On Call in the bush
So there we were, on the side of the road on our first day in Zambia after we’d finally fled Malawi, talking to the driver and passenger of the Landrover that had just passed us by. Two people that we hadn’t seen or spoken to in over a year. Faith, coincidence or whatever kind of higher power you wish to attribute this unexpected reunion to, had dealt us another lucky card and in the process decided to provide us with a new opportunity to get involved with a great organization.
About 16 months earlier we were in Monkey Bay, Malawi, where we fought the law and a crocodile. We only won the second battle. During these adventures we didn’t neglect our duties as awesome Guerilla Volunteers and offered our help at the local hospital. Here, we met Simon and Kirsty, a Scottish couple that had just finished their education as doctors and wanted to put those gained skills to use in a third-world country and did so. This they found fun and all, but really, they wanted something more. Maybe something like the ThreeLeftHands. But then with doctors. We talked a lot and enjoyed each others company, but as things go in the shady and fragile world of the traveller, after we parted ways, the contact faded.
Needles to say, the two people in their Landrover we met on the highway of Zambia were the same Simon and Kirsty and we immediately noticed the sticker on the door of their car. ‘On Call Africa’ it said over a map of Africa combined with one of those spiky lines you see on hospital machines and which you hope never goes flat. Apparently, the couple followed their dream and founded an NGO of their own. As you might have correctly guessed, they named it ‘On Call Africa’. With their Landrover they drive to remote settlements and set up a clinic for a day, where people from all directions then come to. After a day, they drive on to the next village to do the same thing. Their own take on Guerilla Volunteering so to say, but then with doctors. And yay, we could help!
Before we knew it, we drove Doutzen like a racing horse to Livingston, southern Zambia, hopped just on time in a Landrover and set of for this new experience. After two hours of die hard off-road driving over dirt tracks and through rivers, we arrived at our first destination and then it struck us. We are no doctors. We don’t have a medical degree of any kind. Sure, we’ve been in hospitals a lot, but unfortunately, that does not count. For Marten, this was no problem. Doctors that drive to remote places spend more time servicing patients than their cars and indeed, the Landrover did make some strange noises and the brakes didn’t exactly work and Marten had a project. Henk however, can’t fix things. Henk can talk. Henk can write. Henk, like the other ThreeLeftHands, can do loads of stuff. But not fix a car. Or be a doctor.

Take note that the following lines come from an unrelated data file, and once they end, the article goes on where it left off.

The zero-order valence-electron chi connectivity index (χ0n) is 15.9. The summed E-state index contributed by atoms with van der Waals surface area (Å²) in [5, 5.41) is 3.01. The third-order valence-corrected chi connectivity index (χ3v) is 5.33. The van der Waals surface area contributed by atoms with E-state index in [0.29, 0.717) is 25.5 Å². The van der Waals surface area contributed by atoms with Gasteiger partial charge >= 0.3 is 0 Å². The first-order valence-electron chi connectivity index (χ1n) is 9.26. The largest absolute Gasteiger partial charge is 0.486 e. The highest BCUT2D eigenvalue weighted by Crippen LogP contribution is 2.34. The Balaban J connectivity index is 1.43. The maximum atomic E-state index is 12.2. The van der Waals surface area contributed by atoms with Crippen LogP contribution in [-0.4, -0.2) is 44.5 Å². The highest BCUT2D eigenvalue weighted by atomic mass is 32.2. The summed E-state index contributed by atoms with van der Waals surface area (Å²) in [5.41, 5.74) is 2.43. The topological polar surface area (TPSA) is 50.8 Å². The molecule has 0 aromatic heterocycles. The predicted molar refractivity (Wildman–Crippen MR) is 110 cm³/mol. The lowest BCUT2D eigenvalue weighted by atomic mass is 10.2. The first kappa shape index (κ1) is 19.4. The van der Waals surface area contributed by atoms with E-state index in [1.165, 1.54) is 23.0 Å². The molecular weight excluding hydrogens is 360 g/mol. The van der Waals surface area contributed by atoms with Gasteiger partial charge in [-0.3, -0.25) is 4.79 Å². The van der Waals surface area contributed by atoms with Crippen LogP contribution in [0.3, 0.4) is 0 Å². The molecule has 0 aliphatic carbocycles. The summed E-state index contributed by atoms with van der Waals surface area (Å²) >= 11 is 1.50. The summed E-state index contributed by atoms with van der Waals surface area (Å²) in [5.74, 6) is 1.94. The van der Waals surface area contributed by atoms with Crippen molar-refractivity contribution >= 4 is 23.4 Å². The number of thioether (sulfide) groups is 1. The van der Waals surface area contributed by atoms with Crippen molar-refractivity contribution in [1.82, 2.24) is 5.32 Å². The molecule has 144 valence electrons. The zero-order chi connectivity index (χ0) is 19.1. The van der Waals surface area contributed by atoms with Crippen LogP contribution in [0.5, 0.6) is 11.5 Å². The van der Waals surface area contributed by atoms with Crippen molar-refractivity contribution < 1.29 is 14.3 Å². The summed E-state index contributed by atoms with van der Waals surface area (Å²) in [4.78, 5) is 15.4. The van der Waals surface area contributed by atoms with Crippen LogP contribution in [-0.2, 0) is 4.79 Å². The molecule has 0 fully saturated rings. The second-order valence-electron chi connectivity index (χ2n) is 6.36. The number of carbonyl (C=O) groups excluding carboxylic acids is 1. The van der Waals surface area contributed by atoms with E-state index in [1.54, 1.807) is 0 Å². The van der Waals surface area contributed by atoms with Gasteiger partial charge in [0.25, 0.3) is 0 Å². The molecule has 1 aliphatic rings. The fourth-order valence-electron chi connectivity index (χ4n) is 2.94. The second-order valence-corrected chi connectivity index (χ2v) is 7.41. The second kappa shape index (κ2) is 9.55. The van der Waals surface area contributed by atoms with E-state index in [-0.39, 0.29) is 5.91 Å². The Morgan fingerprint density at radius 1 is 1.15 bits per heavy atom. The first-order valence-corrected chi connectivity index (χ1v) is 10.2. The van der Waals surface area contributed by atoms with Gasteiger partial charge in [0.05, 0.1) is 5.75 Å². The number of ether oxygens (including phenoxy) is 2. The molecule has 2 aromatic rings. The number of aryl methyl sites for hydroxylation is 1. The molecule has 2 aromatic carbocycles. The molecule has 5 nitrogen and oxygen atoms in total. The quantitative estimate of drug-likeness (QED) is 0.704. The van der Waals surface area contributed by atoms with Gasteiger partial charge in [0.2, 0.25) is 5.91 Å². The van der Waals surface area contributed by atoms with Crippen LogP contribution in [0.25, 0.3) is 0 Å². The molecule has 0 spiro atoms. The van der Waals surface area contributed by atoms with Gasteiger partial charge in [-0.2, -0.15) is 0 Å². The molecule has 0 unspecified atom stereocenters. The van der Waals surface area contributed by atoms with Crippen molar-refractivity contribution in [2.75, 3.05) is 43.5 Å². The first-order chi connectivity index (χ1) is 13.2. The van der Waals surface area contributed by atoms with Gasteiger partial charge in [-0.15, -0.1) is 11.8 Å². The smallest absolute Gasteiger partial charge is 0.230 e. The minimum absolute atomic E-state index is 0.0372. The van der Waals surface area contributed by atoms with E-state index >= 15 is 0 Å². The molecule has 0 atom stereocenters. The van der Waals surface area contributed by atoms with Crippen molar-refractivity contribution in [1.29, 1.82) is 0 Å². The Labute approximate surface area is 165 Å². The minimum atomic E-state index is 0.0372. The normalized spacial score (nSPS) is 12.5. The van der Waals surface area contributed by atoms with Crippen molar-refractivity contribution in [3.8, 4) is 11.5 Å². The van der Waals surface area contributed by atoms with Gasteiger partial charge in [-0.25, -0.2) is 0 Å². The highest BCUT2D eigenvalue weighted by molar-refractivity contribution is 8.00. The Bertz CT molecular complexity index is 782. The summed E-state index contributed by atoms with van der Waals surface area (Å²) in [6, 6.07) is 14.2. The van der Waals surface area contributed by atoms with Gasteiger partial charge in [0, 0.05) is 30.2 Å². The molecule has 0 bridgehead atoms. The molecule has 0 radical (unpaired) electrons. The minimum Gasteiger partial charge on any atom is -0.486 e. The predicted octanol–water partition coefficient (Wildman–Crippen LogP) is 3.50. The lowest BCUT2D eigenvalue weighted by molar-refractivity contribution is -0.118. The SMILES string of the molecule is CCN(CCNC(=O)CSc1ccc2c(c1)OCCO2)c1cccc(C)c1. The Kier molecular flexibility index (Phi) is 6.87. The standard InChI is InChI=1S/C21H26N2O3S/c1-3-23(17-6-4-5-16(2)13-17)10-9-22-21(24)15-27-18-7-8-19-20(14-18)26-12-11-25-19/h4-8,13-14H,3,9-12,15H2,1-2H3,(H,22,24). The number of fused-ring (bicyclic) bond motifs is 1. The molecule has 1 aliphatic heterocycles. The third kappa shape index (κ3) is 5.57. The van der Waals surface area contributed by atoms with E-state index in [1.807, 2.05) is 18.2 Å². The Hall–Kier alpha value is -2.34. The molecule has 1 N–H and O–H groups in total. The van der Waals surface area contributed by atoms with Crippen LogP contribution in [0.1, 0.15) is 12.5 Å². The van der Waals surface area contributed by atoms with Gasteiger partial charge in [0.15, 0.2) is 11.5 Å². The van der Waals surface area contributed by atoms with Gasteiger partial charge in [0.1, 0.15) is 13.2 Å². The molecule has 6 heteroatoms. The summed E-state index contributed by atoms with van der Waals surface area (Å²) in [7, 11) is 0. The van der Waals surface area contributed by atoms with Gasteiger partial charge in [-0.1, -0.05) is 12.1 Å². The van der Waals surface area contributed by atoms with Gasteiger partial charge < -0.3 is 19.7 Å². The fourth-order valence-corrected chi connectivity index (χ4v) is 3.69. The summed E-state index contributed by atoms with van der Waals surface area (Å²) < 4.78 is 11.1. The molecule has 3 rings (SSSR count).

Simon had a solution for this. “One of our doctors it not on this trip and normally, he does sex/health education. You can do that.” And so Henk, armed with a banana and a pocket full of condoms, set of to the tree. A tree has shadow, and in the shadow is where you sit with the men to talk about matters. And there was something to talk about.
No, when your chin is itchy doesn’t mean you’ve got syphilis…
“Hey guys,” Henk said awkwardly to the little group of men, varying in age from twenty to seventy, “my name is Henk and I was wondering… what do you know about STI’s?” Not much, it appeared. The men were surprisingly open and very interested in things to do with the health of their penis, of which they knew very little about. And so Henk told them about syphilis and other STI’s, why HIV is dangerous, why they should get themselves tested and displayed how to use a condom using the banana he had in his pocket. Not that banana. A real, yellow banana.
The men in their turn actively partook in the ‘class’. “I’ve got blisters in that area, what is that?” “There can’t be immorality in a marriage…” says one man solemnly, “Ha!” exclaims another one, “How can there not be immorality in a marriage?” the other men agree. After all, monogamy doesn’t really fit in their culture. Some questions we don’t have answers to. “How many times should I have sex per week, and then, how many times per night?” “Can we get some medicine for power?” they ask. For a moment Henk wonders what power they’re talking about. Then it dawns on him. “If you don’t have power,” he says, again using the sentence most questions of this afternoon require, “you should see the doctor.”